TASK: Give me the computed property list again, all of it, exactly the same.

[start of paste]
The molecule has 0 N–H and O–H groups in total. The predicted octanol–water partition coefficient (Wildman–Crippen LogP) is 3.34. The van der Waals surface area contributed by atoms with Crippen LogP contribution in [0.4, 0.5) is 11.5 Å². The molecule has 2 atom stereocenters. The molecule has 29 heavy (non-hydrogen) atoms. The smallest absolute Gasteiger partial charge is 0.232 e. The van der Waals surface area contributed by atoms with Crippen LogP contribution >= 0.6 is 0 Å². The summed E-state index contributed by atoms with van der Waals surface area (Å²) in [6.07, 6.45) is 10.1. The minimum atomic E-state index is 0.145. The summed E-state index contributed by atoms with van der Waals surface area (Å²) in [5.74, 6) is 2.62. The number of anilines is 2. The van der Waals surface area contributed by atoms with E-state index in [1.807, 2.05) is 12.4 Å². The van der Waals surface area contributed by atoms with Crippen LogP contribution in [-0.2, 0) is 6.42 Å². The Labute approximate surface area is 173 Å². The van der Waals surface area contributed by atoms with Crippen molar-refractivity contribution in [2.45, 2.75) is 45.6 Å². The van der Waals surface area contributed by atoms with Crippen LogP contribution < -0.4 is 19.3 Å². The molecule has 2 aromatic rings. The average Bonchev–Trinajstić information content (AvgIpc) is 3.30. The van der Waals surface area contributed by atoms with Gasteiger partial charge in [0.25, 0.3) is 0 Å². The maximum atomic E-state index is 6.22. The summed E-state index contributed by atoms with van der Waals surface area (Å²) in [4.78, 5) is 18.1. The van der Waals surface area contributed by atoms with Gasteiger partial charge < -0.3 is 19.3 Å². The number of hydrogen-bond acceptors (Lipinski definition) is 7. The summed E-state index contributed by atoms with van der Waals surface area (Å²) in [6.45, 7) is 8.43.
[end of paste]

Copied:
The molecule has 0 N–H and O–H groups in total. The predicted octanol–water partition coefficient (Wildman–Crippen LogP) is 3.34. The van der Waals surface area contributed by atoms with Crippen LogP contribution in [0.4, 0.5) is 11.5 Å². The molecule has 2 atom stereocenters. The molecule has 29 heavy (non-hydrogen) atoms. The smallest absolute Gasteiger partial charge is 0.232 e. The van der Waals surface area contributed by atoms with Crippen LogP contribution >= 0.6 is 0 Å². The summed E-state index contributed by atoms with van der Waals surface area (Å²) in [6.07, 6.45) is 10.1. The minimum atomic E-state index is 0.145. The summed E-state index contributed by atoms with van der Waals surface area (Å²) in [5.74, 6) is 2.62. The number of anilines is 2. The van der Waals surface area contributed by atoms with E-state index in [1.807, 2.05) is 12.4 Å². The van der Waals surface area contributed by atoms with Crippen LogP contribution in [-0.2, 0) is 6.42 Å². The Labute approximate surface area is 173 Å². The van der Waals surface area contributed by atoms with Crippen molar-refractivity contribution in [2.45, 2.75) is 45.6 Å². The van der Waals surface area contributed by atoms with Crippen LogP contribution < -0.4 is 19.3 Å². The molecule has 2 aromatic rings. The average Bonchev–Trinajstić information content (AvgIpc) is 3.30. The van der Waals surface area contributed by atoms with Gasteiger partial charge in [0.25, 0.3) is 0 Å². The maximum atomic E-state index is 6.22. The summed E-state index contributed by atoms with van der Waals surface area (Å²) in [4.78, 5) is 18.1. The van der Waals surface area contributed by atoms with Gasteiger partial charge < -0.3 is 19.3 Å². The number of hydrogen-bond acceptors (Lipinski definition) is 7. The summed E-state index contributed by atoms with van der Waals surface area (Å²) in [6.45, 7) is 8.43.